While data warehousing technologies and methodologies have evolved over the years, ideologies, in many cases, have not. Taking a narrow-minded approach to your data warehousing strategy can be like trying to drive with your parking brake on. @14078
One of the biggest mistakes project teams make is in refusing to acknowledge the need for training. This is just one of the ways companies undermine their own efforts to take data warehousing to its full potential.
When faced with an unfamiliar task we generally use our previous experience as a point of reference to determine how we should react. Likewise, when people built their first data warehouse, they often modeled it after their familiar transaction processing systems. They built what they knew and were comfortable with instead of using the new paradigm offered by data warehousing.
As a result, the first generation of data warehouses often shared many data modeling and architectural characteristics with their data source systems. This tendency to use outmoded yet familiar techniques was exacerbated in the 1990's. At that time, there was such a rush to build IT systems that people often did not have time to learn new techniques and approaches. But the downside of building something in "Internet time" meant doing it fast and taking shortcuts. Each initiative – ERP, CRM, supply chain, data warehousing and many others – had marching orders to produce and to produce fast. There was not much time to learn new and more suitable approaches. @14079
Compounding the problem was that with so many IT systems being built, there was a strain on the IT workforce. There were not enough experienced people for projects; many were stretched too thin. In order to obtain the appropriate resources, many companies relied on consultancies to build their IT systems. However, consulting firms were experiencing growing pains of their own, and had trouble hiring enough IT experts. In addition, many consultants, themselves, were struggling to get acquainted with data warehousing. Demanding timetables left little time to be trained in the new approaches.
So, many data warehouses were not really built in the new data warehousing paradigm, which focuses on storing and setting up data for consumption. No one knew any better – not IT, business groups, consultants, or even some industry analysts. They, too, were struggling to "learn on the fly." And unfortunately, although many of these data warehouses were incorrectly designed, they continue to grow and expand. In fact, the very people who built them incorrectly are now "experts" who continue to build new data warehouses using bad techniques that focus on transmitting data. Without comprehensive data warehousing education, the first generation mistakes are being repeated in succeeding generations.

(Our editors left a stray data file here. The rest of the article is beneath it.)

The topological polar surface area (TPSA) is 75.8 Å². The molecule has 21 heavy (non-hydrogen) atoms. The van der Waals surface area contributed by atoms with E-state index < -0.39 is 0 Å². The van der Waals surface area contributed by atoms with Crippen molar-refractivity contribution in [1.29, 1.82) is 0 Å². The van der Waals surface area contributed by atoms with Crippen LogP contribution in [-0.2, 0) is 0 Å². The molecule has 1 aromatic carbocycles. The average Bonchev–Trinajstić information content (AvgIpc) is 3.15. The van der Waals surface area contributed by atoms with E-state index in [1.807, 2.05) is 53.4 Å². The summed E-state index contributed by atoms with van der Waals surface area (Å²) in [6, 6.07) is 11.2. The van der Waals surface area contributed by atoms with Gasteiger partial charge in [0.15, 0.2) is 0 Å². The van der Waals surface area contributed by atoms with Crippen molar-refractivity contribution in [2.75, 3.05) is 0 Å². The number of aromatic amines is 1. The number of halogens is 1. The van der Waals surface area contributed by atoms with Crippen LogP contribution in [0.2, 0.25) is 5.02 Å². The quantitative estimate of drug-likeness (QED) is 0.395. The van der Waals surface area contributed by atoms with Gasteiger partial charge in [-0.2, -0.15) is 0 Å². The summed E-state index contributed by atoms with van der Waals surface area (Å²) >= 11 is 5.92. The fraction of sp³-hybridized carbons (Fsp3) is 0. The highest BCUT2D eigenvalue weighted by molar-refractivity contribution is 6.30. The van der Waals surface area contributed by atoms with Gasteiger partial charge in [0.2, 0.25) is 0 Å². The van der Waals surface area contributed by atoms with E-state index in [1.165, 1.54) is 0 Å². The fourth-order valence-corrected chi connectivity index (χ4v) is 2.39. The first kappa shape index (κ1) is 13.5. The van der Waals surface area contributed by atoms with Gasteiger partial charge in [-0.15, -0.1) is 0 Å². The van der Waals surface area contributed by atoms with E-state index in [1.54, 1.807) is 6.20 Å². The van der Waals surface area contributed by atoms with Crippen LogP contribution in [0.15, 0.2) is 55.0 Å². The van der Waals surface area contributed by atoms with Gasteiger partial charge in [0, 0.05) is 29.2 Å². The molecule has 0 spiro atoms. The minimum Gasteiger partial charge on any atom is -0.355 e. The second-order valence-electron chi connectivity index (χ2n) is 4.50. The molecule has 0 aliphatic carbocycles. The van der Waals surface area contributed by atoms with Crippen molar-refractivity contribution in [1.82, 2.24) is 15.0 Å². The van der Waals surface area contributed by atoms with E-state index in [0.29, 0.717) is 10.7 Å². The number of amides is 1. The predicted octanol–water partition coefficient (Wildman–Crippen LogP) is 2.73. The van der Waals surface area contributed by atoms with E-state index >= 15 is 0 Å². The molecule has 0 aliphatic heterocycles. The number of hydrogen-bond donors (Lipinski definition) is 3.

Getting the right kind of training is important. Technical, i.e. software product training, is not enough. Often, software vendors offer courses in addition to their product-specific training, or devote a portion of a class on BI or ETL tools to data warehousing concepts. Although this is useful, it is generally not detailed enough to really give people an understanding of what is involved in developing a data warehouse. And although the people teaching vendor-sponsored classes are quite knowledgeable in their tools, they may not have many years of data warehousing experience to draw upon in their teaching.
It's best to seek out data warehousing training that reviews concepts, architectures and best practices. This training should involve discussing data integration and data modeling, because that is the crux of the new data warehousing paradigm. There are also some very fine books that can teach you this information. But get books that have chapters on architecture, data integration and data modeling. Here are a couple of book suggestions:
- The Data Warehouse Toolkit: The Complete Guide to Dimensional Modeling by Ralph Kimball and Margy Ross
- The Data Warehouse ETL Toolkit: Practical Techniques for Extracting, Cleaning by Ralph Kimball and Joe Caserta
So how do you justify getting data warehousing training or "expensing" data warehousing books, especially if you have been involved in your company's data warehouse program? Pitch your training as necessary to support your company's performance management program, regulatory initiative (such as Sarbanes-Oxley) or effort to provide real-time data to the business. Your investment of time and expense in really understanding data warehousing will be abundantly rewarded when you improve your company's CPM, BI or DW initiatives in the future.
About the author
Rick Sherman has more than 18 years of business intelligence and data warehousing experience, having worked on more than 50 implementations as an independent consultant and as a director/practice leader at a Big Five accounting firm. He founded Athena IT Solutions, a Stow, Mass.-based business intelligence consulting firm. He can be reached at firstname.lastname@example.org.